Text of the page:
Sleeping in could be bad for your health, social jetlag may affect metabolism
If it hurt to get out of bed this morning, you may take some comfort from a new study that has found sleeping in may be bad for your health.
The study of 447 healthy shift workers set to explore the health effects of social jetlag – that is, the difference between our body's natural clock and our social clock (when we have to wake up for work, for instance).
Social jetlag, in practice, is when we don't have to go to work and sleep in the next morning to a time that is more in line with our body's clock.
"The behaviour looks like if most people on a Friday evening fly from Paris to New York or Los Angeles to Tokyo and on Monday they fly back. Since this looks like almost a travel jetlag situation, we called it social jetlag," according to Till Roenneberg, a professor at the Institute of Medical Psychology at the University of Munich.
Researchers already know that social jetlag increases a persons risk of obesity – in fact, for every hour of social jetlag, the risk of being overweight or obese increases by about 33 per cent.
"However, this is the first study to extend upon that work and show that even among healthy, working adults who experience a less extreme range of mismatches in their sleep schedule, social jetlag can contribute to metabolic problems," said the lead author, Patricia M Wong, a graduate student at the University of Pittsburgh.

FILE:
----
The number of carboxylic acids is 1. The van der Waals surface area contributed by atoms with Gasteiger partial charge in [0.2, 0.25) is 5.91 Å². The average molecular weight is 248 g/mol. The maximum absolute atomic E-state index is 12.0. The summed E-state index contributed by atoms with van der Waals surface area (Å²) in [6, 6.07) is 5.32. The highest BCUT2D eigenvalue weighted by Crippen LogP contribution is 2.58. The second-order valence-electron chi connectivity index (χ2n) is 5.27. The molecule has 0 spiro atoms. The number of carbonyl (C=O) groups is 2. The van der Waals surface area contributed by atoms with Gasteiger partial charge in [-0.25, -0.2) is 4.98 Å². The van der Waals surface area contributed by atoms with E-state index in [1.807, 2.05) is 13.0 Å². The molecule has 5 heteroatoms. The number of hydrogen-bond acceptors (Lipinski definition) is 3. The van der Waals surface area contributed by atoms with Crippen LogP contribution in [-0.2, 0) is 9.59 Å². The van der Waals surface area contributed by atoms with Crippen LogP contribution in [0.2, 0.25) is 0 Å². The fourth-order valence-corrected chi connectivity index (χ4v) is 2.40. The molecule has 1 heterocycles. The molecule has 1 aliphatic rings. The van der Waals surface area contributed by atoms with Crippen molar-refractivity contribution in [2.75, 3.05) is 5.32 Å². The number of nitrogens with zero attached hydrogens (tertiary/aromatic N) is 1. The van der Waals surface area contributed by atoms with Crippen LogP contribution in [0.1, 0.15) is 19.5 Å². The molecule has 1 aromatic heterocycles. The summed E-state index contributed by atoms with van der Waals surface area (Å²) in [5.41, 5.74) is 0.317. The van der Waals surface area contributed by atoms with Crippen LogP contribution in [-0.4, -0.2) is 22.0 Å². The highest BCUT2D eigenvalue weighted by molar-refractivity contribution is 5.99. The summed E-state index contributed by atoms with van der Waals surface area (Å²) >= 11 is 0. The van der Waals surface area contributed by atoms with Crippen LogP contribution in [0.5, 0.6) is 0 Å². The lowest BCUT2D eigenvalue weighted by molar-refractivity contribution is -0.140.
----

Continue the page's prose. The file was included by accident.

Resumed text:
"These metabolic changes can contribute to the development of obesity, diabetes and cardiovascular disease."
To find out, participants wore wristbands that measured their movement and sleep patterns during the course of a week. They also answered questions about their sleep, diet and exercise habits.
The researchers found that the more people slept in on their days off, the more likely they were to have a poor cholesterol profiles, higher fasting insulin level, larger waist circumference, higher body-mass index and were more resistant to insulin than those who had less social jetlag.
It seems that our bodies become out of whack, the more our body's natural rhythm is compromised.
"Our findings suggest that a misalignment of sleep timing is associated with metabolic risk factors that predispose to diabetes and atherosclerotic [hardened arteries] cardiovascular disease," the authors said.
"It's not clear yet that this is a long-term effect," Wong added. "But we think of this as people having to sleep and work out of sync with their internal clock, and that having to be out of sync may be having these health effects."